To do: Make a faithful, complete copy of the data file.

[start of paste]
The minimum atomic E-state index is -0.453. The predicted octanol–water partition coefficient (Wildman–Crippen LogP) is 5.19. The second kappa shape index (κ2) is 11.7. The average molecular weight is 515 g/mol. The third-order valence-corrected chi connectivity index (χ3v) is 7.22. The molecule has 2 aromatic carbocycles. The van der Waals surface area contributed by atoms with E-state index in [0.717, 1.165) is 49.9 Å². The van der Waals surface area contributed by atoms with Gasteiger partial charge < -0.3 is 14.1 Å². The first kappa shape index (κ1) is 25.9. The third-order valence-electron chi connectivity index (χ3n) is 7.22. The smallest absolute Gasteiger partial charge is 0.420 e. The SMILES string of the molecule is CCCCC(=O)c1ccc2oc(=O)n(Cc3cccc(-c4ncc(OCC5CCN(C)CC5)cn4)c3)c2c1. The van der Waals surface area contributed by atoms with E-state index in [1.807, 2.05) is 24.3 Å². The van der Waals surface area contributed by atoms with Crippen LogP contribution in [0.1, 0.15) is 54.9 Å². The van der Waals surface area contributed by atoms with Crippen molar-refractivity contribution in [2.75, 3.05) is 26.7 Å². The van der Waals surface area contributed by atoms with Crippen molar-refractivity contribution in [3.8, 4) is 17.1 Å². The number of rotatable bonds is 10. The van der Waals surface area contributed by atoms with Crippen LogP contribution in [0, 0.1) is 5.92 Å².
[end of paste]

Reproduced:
The minimum atomic E-state index is -0.453. The predicted octanol–water partition coefficient (Wildman–Crippen LogP) is 5.19. The second kappa shape index (κ2) is 11.7. The average molecular weight is 515 g/mol. The third-order valence-corrected chi connectivity index (χ3v) is 7.22. The molecule has 2 aromatic carbocycles. The van der Waals surface area contributed by atoms with E-state index in [0.717, 1.165) is 49.9 Å². The van der Waals surface area contributed by atoms with Gasteiger partial charge < -0.3 is 14.1 Å². The first kappa shape index (κ1) is 25.9. The third-order valence-electron chi connectivity index (χ3n) is 7.22. The smallest absolute Gasteiger partial charge is 0.420 e. The SMILES string of the molecule is CCCCC(=O)c1ccc2oc(=O)n(Cc3cccc(-c4ncc(OCC5CCN(C)CC5)cn4)c3)c2c1. The van der Waals surface area contributed by atoms with E-state index in [1.807, 2.05) is 24.3 Å². The van der Waals surface area contributed by atoms with Crippen LogP contribution in [0.1, 0.15) is 54.9 Å². The van der Waals surface area contributed by atoms with Crippen molar-refractivity contribution in [2.75, 3.05) is 26.7 Å². The van der Waals surface area contributed by atoms with Crippen molar-refractivity contribution in [3.8, 4) is 17.1 Å². The number of rotatable bonds is 10. The van der Waals surface area contributed by atoms with Crippen LogP contribution in [0, 0.1) is 5.92 Å².